As further evidence in support of its position, Itel points to the statements of signatory nations objecting to Tennessee's taxation of container leases. With all due respect to those statements, we adhere to our interpretation. We are mindful that 11 nations (Denmark, Finland, France, Germany, Italy, Japan, the Netherlands, Norway, Spain, Sweden, and the United Kingdom), each a signatory to at least one Container Convention, have sent a diplomatic note to the United States Department of State submitting that they do not "impose sales taxes (or equivalent taxes of different nomenclatures) on the lease of cargo containers that are used in international commerce among the Contracting Parties to the Conventions." App. to Brief for United Kingdom of Great Britain and Northern Ireland as Amicus Curiae 1a. The meaning these nations ascribe to the phrase "equivalent taxes" is not clear. For purposes of calculation and assessment, the European VAT system, enacted in most of the [507 U.S. 60, 68] objecting nations, is by no means equivalent to a sales tax. See Trinova Corp. v. Michigan Dept. of Treasury, 498 U.S. 358, 365 -366, n. 3 (1991). But as we discussed above, for the purpose of determining whether a tax is one based on importation, the European VAT system is equivalent to Tennessee's sales tax system - that is, neither system imposes a tax based on the act of importation. Only this latter form of equivalence is relevant under the Container Conventions.
Directing our attention to the amicus brief filed by the United States in Japan Line, Ltd. v. County of Los Angeles, 441 U.S. 434 (1979), Itel next claims the United States Government once interpreted the 1956 Container Convention to prohibit all domestic taxes on international cargo containers. Even if this were true, the Government's current position is quite different; its amicus brief in this case expresses agreement with our interpretation of both the 1972 and the 1956 Container Conventions. Brief for United States as Amicus Curiae 12.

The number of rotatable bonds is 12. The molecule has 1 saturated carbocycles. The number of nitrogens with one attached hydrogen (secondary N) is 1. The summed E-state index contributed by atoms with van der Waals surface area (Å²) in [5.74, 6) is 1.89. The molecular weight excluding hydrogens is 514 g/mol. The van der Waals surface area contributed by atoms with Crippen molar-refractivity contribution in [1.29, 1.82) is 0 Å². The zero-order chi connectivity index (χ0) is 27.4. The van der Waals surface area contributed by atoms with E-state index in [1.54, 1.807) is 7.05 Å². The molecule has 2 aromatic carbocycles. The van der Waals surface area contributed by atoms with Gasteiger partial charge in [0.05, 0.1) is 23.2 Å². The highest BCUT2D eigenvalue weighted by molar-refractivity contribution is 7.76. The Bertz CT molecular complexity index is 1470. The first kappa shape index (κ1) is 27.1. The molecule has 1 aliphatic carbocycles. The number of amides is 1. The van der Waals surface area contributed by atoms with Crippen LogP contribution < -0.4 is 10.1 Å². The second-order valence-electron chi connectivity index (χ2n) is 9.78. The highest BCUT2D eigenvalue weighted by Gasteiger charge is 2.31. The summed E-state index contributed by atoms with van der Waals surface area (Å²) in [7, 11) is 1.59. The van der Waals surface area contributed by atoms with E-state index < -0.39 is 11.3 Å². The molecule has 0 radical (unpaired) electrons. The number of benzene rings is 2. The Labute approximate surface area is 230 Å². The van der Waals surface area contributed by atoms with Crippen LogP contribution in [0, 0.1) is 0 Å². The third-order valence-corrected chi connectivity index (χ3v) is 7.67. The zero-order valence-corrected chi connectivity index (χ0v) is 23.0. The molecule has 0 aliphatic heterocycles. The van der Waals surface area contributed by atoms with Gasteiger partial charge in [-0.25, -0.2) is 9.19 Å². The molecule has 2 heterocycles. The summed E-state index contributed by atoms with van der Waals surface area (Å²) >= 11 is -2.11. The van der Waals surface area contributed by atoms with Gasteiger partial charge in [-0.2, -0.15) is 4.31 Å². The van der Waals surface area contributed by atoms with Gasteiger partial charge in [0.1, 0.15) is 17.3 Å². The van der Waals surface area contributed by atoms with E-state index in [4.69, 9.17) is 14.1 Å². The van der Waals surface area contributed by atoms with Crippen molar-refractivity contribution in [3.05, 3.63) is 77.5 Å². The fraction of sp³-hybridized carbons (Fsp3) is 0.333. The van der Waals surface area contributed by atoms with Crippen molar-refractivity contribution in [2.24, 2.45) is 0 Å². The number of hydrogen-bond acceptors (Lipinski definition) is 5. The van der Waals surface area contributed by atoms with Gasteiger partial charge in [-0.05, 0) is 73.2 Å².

In its amicus brief in Japan Line, moreover, the United States did not say that the 1956 Container Convention prohibited the imposition of any domestic tax on international cargo containers. Its position was simply that, under the 1956 Convention, the United States gave containers "the same status it gives under the customs laws to articles admitted to a `bonded manufacturing warehouse.'" Brief for United States as Amicus Curiae in Japan Line, Ltd. v. County of Los Angeles, O.T. 1978, No. 77-1378, p. 25 (quoting 19 U.S.C. 1311). Starting from this premise, the Government argued that, like state taxes on goods in customs bonded warehouses destined for foreign trade, see McGoldrick v. Gulf Oil Corp., 309 U.S. 414, 428 -429 (1940), state taxes on containers would frustrate a federal scheme designed to benefit international commerce. Brief for United States as Amicus Curiae in Japan Line, at 27-29, and n. 22. We declined, and continue to decline, to adopt this expansive view of McGoldrick and the pre-emptive effect of the [507 U.S. 60, 69] Container Conventions. See infra, at 70-71. And, in any event, the Government's preemption argument in Japan Line does not conflict with its present interpretation that the Container Conventions themselves are violated only by a tax assessed upon the importation of containers.
Tennessee's sales tax is imposed upon the "transfer of title or possession, or both, exchange, barter, lease or rental, conditional, or otherwise, in any manner or by any means whatsoever of tangible personal property for a consideration." Tenn.Code Ann. 67-6-102(23)(A) (Supp. 1992). It is a sales tax of general application that does not discriminate against imported products either in its purpose or effect. Indeed, its assessment bears no relation to importation whatsoever. The tax is not preempted by the 1972 or 1956 Container Convention.